frequency yawning: A behavioural event of
Chakradhara Rao US, Suresh Kumar S.
Department of Pediatric
Haematology and Oncology, University Hospitals
of Geneva, Geneva, Switzerland
Department of Pharmacology,
JIPMER, Pondicherry, India
Ethanol withdrawal (EW) symptoms occur due
to sudden decrease in intake of alcohol
following repeated exposure to high doses. It
ranges from anxiety, tremors and autonomic
overactivity to delirium and seizures. EW is
studied in animals by scoring rigidity, tremors
and irritability. Altered central
neurotransmitter activity is attributed in
occurrence of EW .
Yawning also occurs in animals and humans
due to altered central neurotransmitter
activity. It is facilitated by glutamate and
dopamine agonists  and is frequently
seen with opioid withdrawal.
Yawning is also observed in mild alcohol
withdrawal in rats . This observation
is further supported by a recent study which has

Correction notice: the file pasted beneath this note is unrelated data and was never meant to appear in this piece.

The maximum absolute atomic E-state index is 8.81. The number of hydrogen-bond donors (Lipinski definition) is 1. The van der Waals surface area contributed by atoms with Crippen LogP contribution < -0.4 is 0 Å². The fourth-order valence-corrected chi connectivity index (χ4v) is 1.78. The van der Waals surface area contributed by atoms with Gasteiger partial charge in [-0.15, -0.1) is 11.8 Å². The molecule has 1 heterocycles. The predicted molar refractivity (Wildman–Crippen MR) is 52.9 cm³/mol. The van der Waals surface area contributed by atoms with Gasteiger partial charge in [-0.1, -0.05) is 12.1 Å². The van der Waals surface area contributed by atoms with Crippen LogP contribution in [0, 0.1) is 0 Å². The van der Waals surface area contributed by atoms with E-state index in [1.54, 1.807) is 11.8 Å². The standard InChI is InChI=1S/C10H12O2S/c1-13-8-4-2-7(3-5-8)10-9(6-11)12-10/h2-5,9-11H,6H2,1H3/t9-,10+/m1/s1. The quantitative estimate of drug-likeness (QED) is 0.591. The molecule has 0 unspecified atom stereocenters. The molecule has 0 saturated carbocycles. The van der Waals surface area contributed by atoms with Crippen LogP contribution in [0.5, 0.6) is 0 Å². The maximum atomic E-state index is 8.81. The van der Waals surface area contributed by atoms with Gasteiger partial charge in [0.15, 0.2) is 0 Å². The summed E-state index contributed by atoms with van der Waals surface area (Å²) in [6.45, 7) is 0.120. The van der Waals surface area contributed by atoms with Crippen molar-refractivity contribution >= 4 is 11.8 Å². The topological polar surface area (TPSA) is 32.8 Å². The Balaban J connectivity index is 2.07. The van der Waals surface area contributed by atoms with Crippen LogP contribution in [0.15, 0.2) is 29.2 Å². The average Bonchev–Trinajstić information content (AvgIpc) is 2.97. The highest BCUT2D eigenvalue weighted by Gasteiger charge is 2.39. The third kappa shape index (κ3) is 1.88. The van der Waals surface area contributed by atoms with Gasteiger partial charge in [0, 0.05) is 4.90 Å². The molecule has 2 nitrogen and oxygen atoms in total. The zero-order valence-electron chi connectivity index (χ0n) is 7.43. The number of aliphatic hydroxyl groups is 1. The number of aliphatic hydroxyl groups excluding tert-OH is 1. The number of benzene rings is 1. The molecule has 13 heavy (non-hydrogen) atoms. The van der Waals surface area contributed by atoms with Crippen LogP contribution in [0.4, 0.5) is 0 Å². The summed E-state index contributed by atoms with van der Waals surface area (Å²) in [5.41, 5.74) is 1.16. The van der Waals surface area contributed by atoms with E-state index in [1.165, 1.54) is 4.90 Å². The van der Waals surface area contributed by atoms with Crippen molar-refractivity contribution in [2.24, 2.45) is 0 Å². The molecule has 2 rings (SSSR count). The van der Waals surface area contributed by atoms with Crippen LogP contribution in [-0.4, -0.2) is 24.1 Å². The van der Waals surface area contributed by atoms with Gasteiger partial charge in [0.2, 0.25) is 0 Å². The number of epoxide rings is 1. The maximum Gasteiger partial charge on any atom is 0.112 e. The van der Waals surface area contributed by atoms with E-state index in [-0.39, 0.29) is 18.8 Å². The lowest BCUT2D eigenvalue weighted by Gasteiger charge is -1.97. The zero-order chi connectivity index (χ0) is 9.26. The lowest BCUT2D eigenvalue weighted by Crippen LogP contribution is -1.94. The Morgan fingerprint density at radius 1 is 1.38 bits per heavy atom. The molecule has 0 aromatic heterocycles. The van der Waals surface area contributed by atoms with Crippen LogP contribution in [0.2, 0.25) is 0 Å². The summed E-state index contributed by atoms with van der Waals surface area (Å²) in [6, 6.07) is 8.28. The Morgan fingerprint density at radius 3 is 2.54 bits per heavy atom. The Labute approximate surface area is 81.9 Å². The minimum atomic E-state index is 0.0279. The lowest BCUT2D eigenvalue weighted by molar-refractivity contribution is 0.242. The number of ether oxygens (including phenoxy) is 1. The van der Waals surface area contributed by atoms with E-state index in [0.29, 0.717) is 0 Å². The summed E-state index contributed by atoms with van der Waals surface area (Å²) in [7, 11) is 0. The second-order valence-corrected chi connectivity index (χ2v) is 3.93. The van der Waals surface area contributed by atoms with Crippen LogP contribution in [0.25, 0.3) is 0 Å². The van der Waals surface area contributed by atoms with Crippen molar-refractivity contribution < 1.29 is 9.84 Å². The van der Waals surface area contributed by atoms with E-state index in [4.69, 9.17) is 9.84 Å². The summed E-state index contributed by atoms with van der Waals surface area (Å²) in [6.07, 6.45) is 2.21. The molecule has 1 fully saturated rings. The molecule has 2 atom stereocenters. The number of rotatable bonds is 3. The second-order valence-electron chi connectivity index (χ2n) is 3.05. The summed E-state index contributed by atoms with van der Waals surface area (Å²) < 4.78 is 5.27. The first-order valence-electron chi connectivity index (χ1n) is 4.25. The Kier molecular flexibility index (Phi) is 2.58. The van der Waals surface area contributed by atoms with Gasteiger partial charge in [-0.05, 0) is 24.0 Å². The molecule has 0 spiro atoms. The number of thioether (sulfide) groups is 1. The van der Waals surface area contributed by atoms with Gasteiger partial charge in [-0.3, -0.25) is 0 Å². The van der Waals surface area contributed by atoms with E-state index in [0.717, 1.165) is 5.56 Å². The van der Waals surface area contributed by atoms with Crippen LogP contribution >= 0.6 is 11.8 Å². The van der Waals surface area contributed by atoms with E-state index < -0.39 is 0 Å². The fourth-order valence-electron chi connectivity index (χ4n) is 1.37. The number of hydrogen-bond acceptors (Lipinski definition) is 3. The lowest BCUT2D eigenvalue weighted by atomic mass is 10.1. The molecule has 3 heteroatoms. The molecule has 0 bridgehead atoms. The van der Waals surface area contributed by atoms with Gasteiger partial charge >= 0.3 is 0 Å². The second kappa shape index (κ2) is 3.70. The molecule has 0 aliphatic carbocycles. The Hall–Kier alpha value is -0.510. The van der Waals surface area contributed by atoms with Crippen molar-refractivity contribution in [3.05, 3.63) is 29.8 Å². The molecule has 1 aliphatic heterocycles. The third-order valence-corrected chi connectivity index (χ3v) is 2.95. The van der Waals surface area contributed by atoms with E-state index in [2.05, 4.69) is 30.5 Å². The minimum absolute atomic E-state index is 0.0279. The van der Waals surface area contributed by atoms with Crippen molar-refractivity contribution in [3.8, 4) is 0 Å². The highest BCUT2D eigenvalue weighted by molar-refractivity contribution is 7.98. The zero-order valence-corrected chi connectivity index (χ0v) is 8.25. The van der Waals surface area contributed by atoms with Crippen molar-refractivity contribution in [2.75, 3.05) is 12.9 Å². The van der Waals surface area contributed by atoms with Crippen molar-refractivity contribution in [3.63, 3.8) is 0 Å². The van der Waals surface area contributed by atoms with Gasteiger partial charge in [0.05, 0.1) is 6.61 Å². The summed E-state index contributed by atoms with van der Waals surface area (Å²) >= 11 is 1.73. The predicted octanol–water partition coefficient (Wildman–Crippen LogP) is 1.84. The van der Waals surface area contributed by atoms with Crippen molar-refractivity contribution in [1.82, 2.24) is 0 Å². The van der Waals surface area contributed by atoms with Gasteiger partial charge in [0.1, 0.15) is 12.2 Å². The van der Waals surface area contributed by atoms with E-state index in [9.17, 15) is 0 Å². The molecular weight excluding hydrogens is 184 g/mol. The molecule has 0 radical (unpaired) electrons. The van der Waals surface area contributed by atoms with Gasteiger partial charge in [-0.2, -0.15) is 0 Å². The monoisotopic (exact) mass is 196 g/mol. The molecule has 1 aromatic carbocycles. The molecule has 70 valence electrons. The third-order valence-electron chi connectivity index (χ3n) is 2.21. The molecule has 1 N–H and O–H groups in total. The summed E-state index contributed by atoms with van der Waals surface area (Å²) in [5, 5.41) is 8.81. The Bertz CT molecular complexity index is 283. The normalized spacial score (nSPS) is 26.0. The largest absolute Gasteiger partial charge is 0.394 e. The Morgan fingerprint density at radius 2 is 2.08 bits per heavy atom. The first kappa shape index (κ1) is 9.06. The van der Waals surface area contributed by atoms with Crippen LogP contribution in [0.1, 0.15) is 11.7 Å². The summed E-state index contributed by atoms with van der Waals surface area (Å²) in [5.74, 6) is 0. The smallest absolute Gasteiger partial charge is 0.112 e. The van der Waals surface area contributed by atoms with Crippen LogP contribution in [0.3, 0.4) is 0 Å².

shown that alcohol alters dynorphins and
nociception pathways in the brain which also
shares the yawning inducing pathways
. However, yawning occurs less
frequently in neonatal ethanol withdrawal
compared to narcotic withdrawal
Yawning induced by cholinergic and
dopaminergic agents, is inhibited by
cannabinoids, and is also seen during withdrawal
of cannabinoids . Similarly yawning
induced by apomorphine is inhibited by ethanol
at high doses in rats . This suggests
the possibility of stimulation of yawning during
withdrawal due to loss of inhibition by
Thus, we hypothesize that increased
frequency of yawning observed in EW may be due
to altered central neurotransmitters. Clinically
yawning may be considered as a reflex originated
from increased craving for ethanol and may be
considered as one of the behavioural events used
to assess the effect of drugs in EW.
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